“I have gotten a lot of friendly advice from a lot of well-respected players,” he said, “so I listened with open ears to everything they said and just tried to formulate the best outcome for everything they told me. … When I get home we’ve got all of the ESPN episodes prerecorded. So once they all come out I’m gonna definitely watch to see how the players played their hands. For the most part I’ve already played with most of them, but I haven’t done any scouting or investigating on any of the players yet. A couple of weeks before the final table, me and my buddies are gonna sit down and come up with a sensible strategy. For the most part there isn’t much you can do. You have to play your hands the best you can and hope you win the pot.”

When he mentions his buddies, it’s understood that the Mizrachi brothers are included in that conversation. Rheem met Robert and Michael “The Grinder” about six years ago while playing at the Seminole Hollywood Classic poker room.

“They were nice guys and they knew a lot about poker and they were cool to hang out with. We just clicked.”

They hung out at the card rooms in South Florida, occasionally playing $135 single-table Omaha/8 tournaments or heading to the gambling cruises with his dad. But Rheem says most of his Florida poker experience was of the home-game flavor.

“Those were the good ol’ days, you could say. A lot has changed. We’ve all grown up since then, but back then it was more like a family-type atmosphere. Everyone knew everybody there. We were all sort of like a family. Even though we played against each other it was more like a friendly atmosphere than a competition.”

It was those relationships that kept him in Florida for about 10 years before finally moving to L.A. to play poker with the big boys. And now that most of those friends are in L.A. and Vegas, Rheem doesn’t see himself ever moving back to the Sunshine State.

“But I go back a visit all the time. I love where (poker’s) going and where it’s at. I hope it gets better and better. I hope it continues to grow and get larger. Especially for the opportunities we’re given. If you’re a true poker player and you can manage your bankroll right and withstand the variance of tournament buy-ins and stay in action it’s a great opportunity. It’s the American dream for me. You can win a beaucoup amount of money from a relatively small buy-in and if you happen to play well and get lucky you can have great success.”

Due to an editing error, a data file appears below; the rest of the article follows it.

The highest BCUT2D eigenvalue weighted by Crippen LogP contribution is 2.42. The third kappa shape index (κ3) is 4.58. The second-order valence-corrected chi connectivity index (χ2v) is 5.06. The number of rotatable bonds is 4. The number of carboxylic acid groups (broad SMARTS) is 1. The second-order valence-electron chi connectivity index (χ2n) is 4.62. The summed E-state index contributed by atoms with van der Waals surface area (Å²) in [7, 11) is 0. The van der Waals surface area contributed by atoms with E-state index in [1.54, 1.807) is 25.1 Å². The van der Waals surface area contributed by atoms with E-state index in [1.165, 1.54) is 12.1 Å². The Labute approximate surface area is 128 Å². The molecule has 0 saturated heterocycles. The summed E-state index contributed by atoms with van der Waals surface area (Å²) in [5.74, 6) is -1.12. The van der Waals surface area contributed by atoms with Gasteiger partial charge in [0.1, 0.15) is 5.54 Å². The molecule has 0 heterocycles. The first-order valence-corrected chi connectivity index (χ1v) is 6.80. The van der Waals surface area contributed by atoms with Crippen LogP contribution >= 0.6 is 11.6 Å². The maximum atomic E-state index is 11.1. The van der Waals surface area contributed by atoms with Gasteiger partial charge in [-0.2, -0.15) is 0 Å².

You may be wondering about all of the hubbub surrounding Rheem leading up to the November Nine. Immediately after it was made public that he had advanced to this famed delayed final table, a story broke that he was wanted on a trespassing warrant here in Hollywood. It was much ado about nothing.

“When I found out what it was actually for, it wasn’t really that big of a deal,” said Rheem, who once dealt on the SeaEscape gambling ship out of Fort Lauderdale. “I found it more like amusing and funny. The day after I make the final table they’re coming out with stories like trying to put bad press out there against me. It wasn’t a big deal. I found out what it was and it was a small thing that I had to take care of. It didn’t really bother me that much. In a way I sort of took it as a compliment because it made me realize that I sort of made it. If there’s anyone out there trying to find dirt about you it sort of tells you that you made it this far and they’re trying to put a bad image out on me.”

So what’s the deal? What happened?

“It was for a trespassing charge,” he said. “One night me and the Mizrachis and whole bunch of friends were at the Diplomat (Hotel); it’s a little place in Fort Lauderdale. I got charged with trespassing there and I never went to court for it so they made a warrant out for my arrest. I happened to move away after that and it was nothing serious at all.”

The charge has been taken care of and he’s been cleared to play, so don’t be looking for any dramatic scene at the final table, unless it involves him winning it all.

“I think all of these gentlemen at the final table are very capable of taking it down,” Rheem said, “and to be honest, I just hope I’m a lot luckier than them on that day.”

Ante Up Magazine

Ante Up Magazine